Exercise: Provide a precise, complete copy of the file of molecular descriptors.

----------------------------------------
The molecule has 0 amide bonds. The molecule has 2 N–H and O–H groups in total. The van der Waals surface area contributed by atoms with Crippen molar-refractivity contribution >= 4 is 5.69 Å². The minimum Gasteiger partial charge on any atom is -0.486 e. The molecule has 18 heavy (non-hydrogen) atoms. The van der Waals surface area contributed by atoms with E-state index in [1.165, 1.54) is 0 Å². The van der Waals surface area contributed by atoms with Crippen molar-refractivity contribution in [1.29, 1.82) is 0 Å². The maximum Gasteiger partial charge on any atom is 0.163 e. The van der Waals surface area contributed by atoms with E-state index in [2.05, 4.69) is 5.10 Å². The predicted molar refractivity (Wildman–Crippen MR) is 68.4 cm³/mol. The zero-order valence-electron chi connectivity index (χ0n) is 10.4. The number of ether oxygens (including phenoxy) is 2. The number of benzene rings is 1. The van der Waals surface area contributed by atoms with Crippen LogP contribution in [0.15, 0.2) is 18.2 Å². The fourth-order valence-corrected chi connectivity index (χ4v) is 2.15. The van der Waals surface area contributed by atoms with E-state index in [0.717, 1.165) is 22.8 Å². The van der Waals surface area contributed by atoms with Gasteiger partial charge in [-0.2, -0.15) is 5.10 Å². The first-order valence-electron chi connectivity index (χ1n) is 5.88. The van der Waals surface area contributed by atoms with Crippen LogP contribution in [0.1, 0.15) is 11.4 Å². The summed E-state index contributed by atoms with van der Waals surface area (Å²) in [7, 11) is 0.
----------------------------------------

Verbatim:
The molecule has 0 amide bonds. The molecule has 2 N–H and O–H groups in total. The van der Waals surface area contributed by atoms with Crippen molar-refractivity contribution >= 4 is 5.69 Å². The minimum Gasteiger partial charge on any atom is -0.486 e. The molecule has 18 heavy (non-hydrogen) atoms. The van der Waals surface area contributed by atoms with E-state index in [1.165, 1.54) is 0 Å². The van der Waals surface area contributed by atoms with Crippen molar-refractivity contribution in [1.29, 1.82) is 0 Å². The maximum Gasteiger partial charge on any atom is 0.163 e. The van der Waals surface area contributed by atoms with E-state index in [2.05, 4.69) is 5.10 Å². The predicted molar refractivity (Wildman–Crippen MR) is 68.4 cm³/mol. The zero-order valence-electron chi connectivity index (χ0n) is 10.4. The number of ether oxygens (including phenoxy) is 2. The number of benzene rings is 1. The van der Waals surface area contributed by atoms with Crippen LogP contribution in [0.15, 0.2) is 18.2 Å². The fourth-order valence-corrected chi connectivity index (χ4v) is 2.15. The van der Waals surface area contributed by atoms with E-state index in [0.717, 1.165) is 22.8 Å². The van der Waals surface area contributed by atoms with Gasteiger partial charge in [-0.2, -0.15) is 5.10 Å². The first-order valence-electron chi connectivity index (χ1n) is 5.88. The van der Waals surface area contributed by atoms with Crippen LogP contribution in [0.1, 0.15) is 11.4 Å². The summed E-state index contributed by atoms with van der Waals surface area (Å²) in [7, 11) is 0.